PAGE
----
By the time I moved back north, I had heard enough racist and sexist references from the locals that I was ready for a frontal lobotomy just to stop the screaming in my head that I didn’t have the chutzpah to level at the guilty parties.

            So, when my husband and I moved from the Minneapolis area in Minnesota to the Dallas area in Texas 18 months ago, I expected to experience full-fledged culture shock. South is south, right? Not so, I quickly learned. We have felt nothing but welcomed since day-one of our time here, and I find myself more in-tune politically, philosophically, and spiritually with my new friends and neighbors than I could have ever hoped to be.

            Having said all that, there are things I don’t like about being here. I don’t like endless summer any more than I liked endless winter. And as much as I whined about having to bundle up head-to-toe every time I set foot out my front door from November through March, it really doesn’t seem like Christmas without a crisp, white blanket of snow covering the front yard.

            I also dislike the idea of “outside dogs.” Sure, they add to one’s sense of security, but aren’t canines social creatures? Don’t they need attention from their owners, even if they have a dog-buddy fenced in out there with them? And don’t the neighbors deserve not to be awakened at 4:00 a.m. because the guard pooch mistook a squirrel for an armed intruder?

            Ummm. The local drivers. They seem to be of two extreme types: the ultra-polite person who wants to wave you through the four-way stop even when it isn’t your turn—dangerous in its own way—and the idiot who screams down the George Bush freeway going 25 miles over the posted 70 m.p.h. limit, cutting between you and that 40-ton semi that you were starting to pass on the left.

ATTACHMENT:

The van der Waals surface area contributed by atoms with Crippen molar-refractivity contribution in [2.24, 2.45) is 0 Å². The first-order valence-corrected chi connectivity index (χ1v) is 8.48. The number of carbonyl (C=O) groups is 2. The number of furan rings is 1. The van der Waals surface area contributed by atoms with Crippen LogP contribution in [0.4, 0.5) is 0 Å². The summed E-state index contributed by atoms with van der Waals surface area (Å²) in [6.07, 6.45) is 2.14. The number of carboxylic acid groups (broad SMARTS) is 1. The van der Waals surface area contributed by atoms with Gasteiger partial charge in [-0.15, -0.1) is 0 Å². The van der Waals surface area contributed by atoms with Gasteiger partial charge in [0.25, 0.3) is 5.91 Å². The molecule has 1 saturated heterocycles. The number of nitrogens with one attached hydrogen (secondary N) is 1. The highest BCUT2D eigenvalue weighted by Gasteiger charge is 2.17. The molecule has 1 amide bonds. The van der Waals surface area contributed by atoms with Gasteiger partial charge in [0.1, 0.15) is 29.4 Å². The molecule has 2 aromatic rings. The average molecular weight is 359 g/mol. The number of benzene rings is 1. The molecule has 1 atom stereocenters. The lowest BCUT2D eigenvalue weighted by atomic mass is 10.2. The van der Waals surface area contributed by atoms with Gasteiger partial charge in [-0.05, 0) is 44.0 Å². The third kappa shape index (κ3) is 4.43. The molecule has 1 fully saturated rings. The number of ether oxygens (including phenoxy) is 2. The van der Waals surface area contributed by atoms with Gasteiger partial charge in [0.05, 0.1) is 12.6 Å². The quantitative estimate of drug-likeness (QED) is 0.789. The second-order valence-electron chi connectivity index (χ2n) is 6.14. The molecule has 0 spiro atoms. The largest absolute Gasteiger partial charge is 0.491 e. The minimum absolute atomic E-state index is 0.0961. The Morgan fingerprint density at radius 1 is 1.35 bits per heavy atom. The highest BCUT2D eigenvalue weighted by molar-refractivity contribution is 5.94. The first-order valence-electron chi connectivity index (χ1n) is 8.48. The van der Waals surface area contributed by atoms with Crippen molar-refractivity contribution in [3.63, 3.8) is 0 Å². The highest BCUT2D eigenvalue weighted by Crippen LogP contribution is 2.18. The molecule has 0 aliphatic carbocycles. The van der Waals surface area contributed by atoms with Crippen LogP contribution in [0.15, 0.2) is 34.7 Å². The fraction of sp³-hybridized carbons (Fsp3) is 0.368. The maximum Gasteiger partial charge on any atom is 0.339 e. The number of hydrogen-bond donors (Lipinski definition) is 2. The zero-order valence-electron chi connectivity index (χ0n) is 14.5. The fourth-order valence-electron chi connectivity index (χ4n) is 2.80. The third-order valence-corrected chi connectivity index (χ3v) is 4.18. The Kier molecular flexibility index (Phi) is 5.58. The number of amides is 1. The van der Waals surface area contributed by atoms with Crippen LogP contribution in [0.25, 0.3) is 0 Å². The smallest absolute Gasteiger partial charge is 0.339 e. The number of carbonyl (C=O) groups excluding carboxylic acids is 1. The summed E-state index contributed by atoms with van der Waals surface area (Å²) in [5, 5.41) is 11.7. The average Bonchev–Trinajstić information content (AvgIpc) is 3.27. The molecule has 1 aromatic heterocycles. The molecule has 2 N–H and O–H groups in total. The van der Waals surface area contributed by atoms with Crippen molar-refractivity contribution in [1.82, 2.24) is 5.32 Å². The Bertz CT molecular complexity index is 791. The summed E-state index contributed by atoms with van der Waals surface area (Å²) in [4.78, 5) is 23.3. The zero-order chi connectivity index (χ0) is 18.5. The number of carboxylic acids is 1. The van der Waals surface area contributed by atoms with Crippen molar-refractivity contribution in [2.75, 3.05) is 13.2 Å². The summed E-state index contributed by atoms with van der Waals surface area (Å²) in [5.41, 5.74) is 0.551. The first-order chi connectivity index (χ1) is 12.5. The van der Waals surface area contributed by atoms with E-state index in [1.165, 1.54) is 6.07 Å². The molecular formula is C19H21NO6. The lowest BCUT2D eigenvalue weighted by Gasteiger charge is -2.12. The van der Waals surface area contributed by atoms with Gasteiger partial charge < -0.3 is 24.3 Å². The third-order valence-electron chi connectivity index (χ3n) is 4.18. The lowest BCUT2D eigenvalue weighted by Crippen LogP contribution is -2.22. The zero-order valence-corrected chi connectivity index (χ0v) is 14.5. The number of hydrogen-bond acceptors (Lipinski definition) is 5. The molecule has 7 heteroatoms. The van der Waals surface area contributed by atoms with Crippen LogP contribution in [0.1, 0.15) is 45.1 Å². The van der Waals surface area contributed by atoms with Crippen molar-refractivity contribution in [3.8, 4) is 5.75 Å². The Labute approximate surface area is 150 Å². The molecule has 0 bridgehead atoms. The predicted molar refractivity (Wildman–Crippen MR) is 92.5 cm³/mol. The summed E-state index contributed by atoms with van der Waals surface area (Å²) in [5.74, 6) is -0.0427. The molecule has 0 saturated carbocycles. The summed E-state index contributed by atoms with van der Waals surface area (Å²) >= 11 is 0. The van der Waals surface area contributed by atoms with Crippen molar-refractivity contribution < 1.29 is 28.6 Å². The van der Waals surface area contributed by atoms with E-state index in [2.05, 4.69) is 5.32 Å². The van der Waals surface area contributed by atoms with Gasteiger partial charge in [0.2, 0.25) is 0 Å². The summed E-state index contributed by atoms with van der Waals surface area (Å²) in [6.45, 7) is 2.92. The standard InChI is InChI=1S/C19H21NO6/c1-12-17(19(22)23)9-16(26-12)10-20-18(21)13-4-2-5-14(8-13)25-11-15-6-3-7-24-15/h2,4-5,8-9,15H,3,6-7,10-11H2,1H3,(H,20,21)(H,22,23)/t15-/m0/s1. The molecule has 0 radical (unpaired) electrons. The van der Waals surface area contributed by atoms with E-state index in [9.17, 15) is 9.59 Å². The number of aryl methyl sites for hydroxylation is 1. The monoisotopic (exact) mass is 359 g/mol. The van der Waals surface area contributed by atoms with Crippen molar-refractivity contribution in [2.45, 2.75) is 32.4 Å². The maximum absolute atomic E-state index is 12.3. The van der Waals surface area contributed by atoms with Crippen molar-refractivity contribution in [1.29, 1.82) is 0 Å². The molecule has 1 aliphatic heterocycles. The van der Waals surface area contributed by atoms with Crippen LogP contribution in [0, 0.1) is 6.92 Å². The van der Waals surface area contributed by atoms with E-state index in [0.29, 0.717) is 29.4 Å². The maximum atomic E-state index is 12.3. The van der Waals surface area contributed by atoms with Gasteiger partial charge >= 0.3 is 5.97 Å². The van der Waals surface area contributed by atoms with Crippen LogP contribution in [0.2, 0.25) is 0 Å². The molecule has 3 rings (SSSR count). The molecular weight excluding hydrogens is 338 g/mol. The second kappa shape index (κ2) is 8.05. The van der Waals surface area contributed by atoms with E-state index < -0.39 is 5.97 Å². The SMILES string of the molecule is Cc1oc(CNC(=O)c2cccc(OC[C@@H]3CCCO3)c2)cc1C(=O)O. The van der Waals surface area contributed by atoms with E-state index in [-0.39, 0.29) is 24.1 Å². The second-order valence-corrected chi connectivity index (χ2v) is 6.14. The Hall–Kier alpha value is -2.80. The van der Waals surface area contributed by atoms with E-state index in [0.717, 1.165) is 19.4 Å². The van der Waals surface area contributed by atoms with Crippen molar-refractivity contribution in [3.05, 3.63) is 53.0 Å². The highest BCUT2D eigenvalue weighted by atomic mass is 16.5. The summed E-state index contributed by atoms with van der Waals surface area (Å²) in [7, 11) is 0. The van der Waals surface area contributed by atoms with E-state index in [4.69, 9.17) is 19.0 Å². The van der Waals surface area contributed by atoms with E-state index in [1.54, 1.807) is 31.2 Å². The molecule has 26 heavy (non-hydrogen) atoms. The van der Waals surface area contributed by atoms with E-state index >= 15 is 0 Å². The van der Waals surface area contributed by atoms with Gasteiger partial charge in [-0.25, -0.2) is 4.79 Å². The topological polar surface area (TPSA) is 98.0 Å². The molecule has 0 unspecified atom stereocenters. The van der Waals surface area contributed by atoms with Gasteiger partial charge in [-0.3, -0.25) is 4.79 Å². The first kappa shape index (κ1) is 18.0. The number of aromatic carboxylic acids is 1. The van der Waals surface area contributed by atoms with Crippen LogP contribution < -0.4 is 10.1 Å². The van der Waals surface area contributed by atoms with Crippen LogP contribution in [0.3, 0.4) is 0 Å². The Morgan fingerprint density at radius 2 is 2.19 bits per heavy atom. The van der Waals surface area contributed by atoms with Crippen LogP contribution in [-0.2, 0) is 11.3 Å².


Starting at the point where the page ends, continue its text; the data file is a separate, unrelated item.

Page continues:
But the things I love about life in Texas far outweigh the things I don’t love. People are exceptionally friendly. They chat with you in line at the checkout counter. They wave and smile from their vehicle as they pass you walking your dog, or they stop weeding the garden to come down and shake hands and chew the fat for a spell.

            Here, we have discovered an abundance of good ol’ common sense, which dares to defy political correctness when rational thinking contradicts conventional wisdom. Closely related is the courage of the faithful. Our two favorite restaurants—one a fast food taco joint, the other a fabulous barbecue establishment—both flash Christian witness in neon red on their roadside signs. We’ve seen similar joyful proclamations other places, too, from the local Chamber of Commerce to the receptionist’s desk at the closing company that handled our house purchase. I feel bolstered on all sides by these unabashed efforts to promote faith; I’m no longer on the defensive within a civic environment hostile to and debasing of my beliefs.

            And the skies. I don’t know the scientific explanation for it, but there is something about the chunk of heaven that hangs over our little corner of  northeast Texas. Almost every sunset is a delight and a surprise, with its ever-changing variety of cloud formations and soul-inspiring natural tints that you want to scoop into a jar like fireflies, and bring back inside with you. Hard to capture in a photograph. Even harder to describe. This glorious daily treat—sometimes delivered at sunrise as well—sits near the top of my list of things to appreciate about our new location, right under being close enough to kids and grandkids to gather together at the slightest excuse for a celebration.